A lot was discussed and presented in the three hours allotted to the Testing and Fuzzing microconference at this year's Linux Plumbers Conference (LPC), but some spilled out of that slot. We have already looked at some discussions on kernel testing that occurred both before and during the microconference. Much of the rest of the discussion will be summarized below. As it turns out, a discussion on the efforts by Intel to do continuous-integration (CI) testing of graphics hardware and drivers continued several hundred miles north the following week at the X.Org Developers Conference (XDC); that will be covered in a separate article.

  • The NumWorks graphing calculator

    As the Internet of Things (IoT) becomes ever more populous, there is no shortage of people warning us that the continual infusion into our lives of hard-to-patch proprietary devices running hard-to-maintain proprietary code is a bit of a problem. It is an act of faith for some, myself included, that open devices running free software (whether IoT devices or not) are easier to maintain than proprietary, closed ones. So it's always of interest when freedom (or something close to it) makes its way into a class of devices that were not previously so blessed.

    In this case, the device is the humble scientific calculator. Many people now use their smartphones when they need to do sums, but others still find a calculator a useful thing to have at hand. Recently, NumWorks, a new scientific graphing calculator with an open-design ethos was released. Although it is far from fully free at this point, it is a major step forward from the user-hostile position most calculator manufacturers have taken, and it is interesting to see to what extent it fulfills its promise.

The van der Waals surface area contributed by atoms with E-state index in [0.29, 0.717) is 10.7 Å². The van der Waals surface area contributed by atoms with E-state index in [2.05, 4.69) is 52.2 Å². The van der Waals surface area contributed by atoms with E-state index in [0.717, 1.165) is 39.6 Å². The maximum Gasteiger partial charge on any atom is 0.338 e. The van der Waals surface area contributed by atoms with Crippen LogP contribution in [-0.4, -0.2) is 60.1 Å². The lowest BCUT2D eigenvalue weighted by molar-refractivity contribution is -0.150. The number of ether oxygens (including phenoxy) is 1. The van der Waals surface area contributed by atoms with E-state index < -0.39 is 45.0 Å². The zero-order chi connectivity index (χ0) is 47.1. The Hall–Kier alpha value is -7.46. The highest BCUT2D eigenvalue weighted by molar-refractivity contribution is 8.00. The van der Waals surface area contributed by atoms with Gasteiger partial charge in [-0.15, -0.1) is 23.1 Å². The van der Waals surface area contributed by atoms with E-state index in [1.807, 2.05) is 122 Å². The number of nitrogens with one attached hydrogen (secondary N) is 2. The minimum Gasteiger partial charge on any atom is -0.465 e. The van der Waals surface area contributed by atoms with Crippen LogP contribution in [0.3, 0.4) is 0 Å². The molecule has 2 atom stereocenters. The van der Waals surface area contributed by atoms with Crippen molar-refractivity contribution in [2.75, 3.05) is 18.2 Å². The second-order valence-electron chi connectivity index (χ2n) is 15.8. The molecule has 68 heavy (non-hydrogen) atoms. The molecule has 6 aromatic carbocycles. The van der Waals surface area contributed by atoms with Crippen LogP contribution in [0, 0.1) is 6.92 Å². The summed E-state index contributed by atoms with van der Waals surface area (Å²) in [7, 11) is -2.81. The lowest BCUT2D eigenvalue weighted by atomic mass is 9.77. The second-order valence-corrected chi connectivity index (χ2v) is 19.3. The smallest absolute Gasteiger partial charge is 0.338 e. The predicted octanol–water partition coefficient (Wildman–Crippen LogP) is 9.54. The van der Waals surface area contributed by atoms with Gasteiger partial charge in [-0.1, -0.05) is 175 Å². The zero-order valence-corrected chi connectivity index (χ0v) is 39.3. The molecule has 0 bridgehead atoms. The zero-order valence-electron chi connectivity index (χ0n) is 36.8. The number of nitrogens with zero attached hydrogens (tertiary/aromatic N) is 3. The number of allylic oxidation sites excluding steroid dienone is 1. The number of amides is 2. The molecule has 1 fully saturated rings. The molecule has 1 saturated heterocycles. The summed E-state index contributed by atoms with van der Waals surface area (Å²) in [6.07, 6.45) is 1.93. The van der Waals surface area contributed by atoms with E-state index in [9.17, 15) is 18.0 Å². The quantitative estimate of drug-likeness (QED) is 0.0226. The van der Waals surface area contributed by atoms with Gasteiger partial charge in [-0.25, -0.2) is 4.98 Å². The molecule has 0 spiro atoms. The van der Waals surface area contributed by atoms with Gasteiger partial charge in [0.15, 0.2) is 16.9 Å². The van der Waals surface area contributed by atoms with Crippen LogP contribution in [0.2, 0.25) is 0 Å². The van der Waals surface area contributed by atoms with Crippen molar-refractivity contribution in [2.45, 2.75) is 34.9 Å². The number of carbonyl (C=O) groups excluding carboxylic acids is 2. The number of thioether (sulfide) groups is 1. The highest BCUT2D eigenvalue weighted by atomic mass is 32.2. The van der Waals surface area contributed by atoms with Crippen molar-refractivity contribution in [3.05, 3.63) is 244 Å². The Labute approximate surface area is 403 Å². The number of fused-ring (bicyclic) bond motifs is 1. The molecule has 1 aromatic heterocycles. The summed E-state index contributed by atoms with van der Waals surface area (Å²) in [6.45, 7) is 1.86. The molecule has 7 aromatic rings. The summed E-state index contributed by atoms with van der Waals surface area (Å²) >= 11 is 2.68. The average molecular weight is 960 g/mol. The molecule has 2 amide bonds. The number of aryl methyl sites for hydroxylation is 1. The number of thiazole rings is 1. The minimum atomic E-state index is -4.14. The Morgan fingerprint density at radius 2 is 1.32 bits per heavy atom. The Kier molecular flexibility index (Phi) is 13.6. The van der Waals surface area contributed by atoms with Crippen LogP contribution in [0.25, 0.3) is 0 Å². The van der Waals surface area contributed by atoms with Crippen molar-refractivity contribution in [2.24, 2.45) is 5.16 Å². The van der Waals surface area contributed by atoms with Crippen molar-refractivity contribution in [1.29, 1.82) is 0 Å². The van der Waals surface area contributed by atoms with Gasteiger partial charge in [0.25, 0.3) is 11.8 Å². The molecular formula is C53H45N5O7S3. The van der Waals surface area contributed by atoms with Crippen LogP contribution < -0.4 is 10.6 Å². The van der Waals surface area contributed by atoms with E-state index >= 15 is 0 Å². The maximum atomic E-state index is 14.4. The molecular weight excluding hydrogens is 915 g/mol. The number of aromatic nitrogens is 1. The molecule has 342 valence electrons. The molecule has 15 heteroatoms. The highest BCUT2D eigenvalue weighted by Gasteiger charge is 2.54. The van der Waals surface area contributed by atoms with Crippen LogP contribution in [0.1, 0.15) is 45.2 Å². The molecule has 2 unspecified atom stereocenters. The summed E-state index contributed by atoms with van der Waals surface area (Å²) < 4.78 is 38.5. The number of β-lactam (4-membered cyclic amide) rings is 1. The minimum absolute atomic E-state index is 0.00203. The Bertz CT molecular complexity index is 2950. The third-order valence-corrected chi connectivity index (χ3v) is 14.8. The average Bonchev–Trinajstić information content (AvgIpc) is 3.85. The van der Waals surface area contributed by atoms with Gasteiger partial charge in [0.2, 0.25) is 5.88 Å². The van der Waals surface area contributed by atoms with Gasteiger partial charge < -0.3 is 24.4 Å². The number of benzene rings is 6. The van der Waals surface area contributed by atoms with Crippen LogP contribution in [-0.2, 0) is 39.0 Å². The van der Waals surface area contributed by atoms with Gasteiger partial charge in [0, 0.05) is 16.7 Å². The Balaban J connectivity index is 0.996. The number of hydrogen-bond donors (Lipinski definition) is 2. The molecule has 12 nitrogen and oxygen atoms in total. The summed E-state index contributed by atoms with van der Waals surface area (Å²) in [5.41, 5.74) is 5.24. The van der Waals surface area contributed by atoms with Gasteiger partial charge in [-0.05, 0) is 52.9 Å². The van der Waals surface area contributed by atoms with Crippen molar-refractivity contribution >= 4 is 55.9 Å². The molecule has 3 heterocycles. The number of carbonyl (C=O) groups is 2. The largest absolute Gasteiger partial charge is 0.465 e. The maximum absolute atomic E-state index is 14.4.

[...]

    It also would not require NumWorks to try to make the in-browser support work on all the browsers that people use on their many Linux distributions; so Linux support may get better soon. For readers who want to get up and running now, the toolchain isn't all that painful to assemble.

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More in Tux Machines

Radeon Linux Gaming Performance: Ubuntu 17.04 vs. Ubuntu 17.10